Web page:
Tony Kanters (SOFY) discusses real-time service provision, new business models and his belief in the platform concept. ‘I’m convinced that the majority of consultancy is going to move to digital platforms.’
Four years ago Tony Kanters embarked on a new adventure at KPMG. He and Aart-Jan Boor and their small team wanted to latch onto trends such as the cloud, market demand for a different type of service provision and making consulting knowledge more easily accessible. So, they began digitizing KPMG’s most successful services. It was a side project to which they dedicated one day a week, in which they invested independently and which grew steadily. They used a small budget to hire two developers. ‘We produced a few prototypes. But then you need customers in order to improve products. Early adopters.’
Kanters has no trouble recalling the very first customer to buy a SOFY module. It was Hans-Martin Knuppel, IT Manager at an industrial construction company in Germany. He bought a monthly subscription for the application that analyses functional divisions and access to confidential information within ERP systems, so that, for example, the person who pays creditors is never also authorised to alter bank account details. This is to prevent fraud. Until then this could only be checked sporadically and in retrospect. ‘Hans-Martin was the first person to take the plunge and purchase a subscription. From then on we grew.’
By now, Kanters and his team have digitized seventeen KPMG services which are offered as subscriptions under the name SOFY. For instance, one solution checks the quality of data. Whereas another module examines bottlenecks in operational and financial processes. All applications have the same basic components, such as reporting, workflow notifications, interfacing, etc. ‘We use that same basic structure again and again,’ says Kanter, ‘so technically we have a single product. Marginal costs remain so low that we are able to experiment. We are now able to bring tools to market that provide added value to a smaller set of customers.
SOFY operates on two levels: process improvement and compliance issues. When a possible improvement or risk is detected, it is linked to a workflow that forces improvements.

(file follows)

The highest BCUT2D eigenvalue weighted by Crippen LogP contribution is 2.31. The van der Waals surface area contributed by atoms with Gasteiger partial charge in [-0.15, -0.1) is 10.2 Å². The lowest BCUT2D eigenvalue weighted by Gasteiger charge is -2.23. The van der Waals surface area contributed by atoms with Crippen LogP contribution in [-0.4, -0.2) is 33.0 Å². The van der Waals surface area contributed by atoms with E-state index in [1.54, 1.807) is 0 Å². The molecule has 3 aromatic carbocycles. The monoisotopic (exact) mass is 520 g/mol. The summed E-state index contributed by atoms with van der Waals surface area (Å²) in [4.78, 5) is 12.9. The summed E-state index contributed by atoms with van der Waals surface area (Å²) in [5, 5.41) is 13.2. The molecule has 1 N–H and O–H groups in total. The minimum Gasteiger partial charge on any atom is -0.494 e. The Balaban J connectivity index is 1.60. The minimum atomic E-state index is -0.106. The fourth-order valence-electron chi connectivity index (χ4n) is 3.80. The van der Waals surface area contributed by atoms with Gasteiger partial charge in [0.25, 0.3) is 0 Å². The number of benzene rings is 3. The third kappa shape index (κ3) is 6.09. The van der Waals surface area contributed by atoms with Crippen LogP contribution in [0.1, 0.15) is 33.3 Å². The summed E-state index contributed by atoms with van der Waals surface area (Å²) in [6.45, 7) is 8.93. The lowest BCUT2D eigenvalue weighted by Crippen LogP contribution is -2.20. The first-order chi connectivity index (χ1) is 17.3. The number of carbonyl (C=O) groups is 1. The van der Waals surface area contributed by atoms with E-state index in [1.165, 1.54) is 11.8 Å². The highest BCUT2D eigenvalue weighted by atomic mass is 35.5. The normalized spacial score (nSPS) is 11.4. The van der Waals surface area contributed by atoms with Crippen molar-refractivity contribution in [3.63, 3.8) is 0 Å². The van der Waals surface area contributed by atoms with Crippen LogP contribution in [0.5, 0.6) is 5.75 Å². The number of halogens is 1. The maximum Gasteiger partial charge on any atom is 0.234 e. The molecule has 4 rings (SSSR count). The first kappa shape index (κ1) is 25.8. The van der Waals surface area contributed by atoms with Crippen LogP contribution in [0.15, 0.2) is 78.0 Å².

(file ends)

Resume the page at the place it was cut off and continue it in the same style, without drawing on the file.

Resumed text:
SOFY helps KPMG anticipate the future by digitizing KPMG’s portfolio and inventing new services. Customers and their information systems are connected to the cloud, enabling services to be provided in real-time and giving customers direct insight into their circumstances. Kanters: ‘I’m convinced that most of our current services are going to be provided through this type of platform. Until now, KPMG primarily sold consultancy services through traditional channels. So, a customer who wants to know how his debt ratio relates to revenue is interviewed a few times and then receives a thorough report for a specific fee. SOFY is available as a subscription model. ‘It’s a different business model. It’s less labour-intensive and therefore easily scalable.’
‘SOFY is a different way of solving problems. For existing customers but also often for new, smaller customers who were previously not able to make use of services invoiced by the hour. Traditional consultancy will also continue to exist for complex problems that can’t be standardised.’
Kanters expects relations in the consultancy market to change significantly in the new few years. The balance between “the big four” is going to be disrupted, he’s convinced, but he’s not willing to venture a prognosis about how long this will take. ‘I don’t believe in forecasting anyway. Partly because your own efforts don’t always proceed in synchrony with the market. The main thing is to get the fundamental trends right. I believe that we’re focusing on the right trends by digitizing our portfolio of products. Not just the fact that we’re doing this, but also that we’re doing this in a cloud model which is accessible all the time and from anywhere. Customers are increasingly coming to expect this, partly thanks to the likes of Google and Microsoft.’
‘My dream is to make most of KPMG’s services globally accessible through a single platform. It will not be successful if all the services are completely separate. The future is the platform concept and on a larger scale I think point-to-point solutions will be minimized because they simply aren’t scalable enough. Based on that idea we will create an enormous community of customers and then the network effect will kick in, which smaller software developers will have trouble keeping up with. Knowledge and experience in the area of consulting are valuable because they reach multiple customers and situations.’
It is not only revolutionary but digital solutions didn’t even exist in the form that KPMG offers. Also that the solutions can be compiled more or less to suit each individual customer. ‘Organizations only use 50 to 60 percent of the functionality in software they purchase. We develop the 90 percent they actually need. Why would you buy a Porsche if you don’t need one?’
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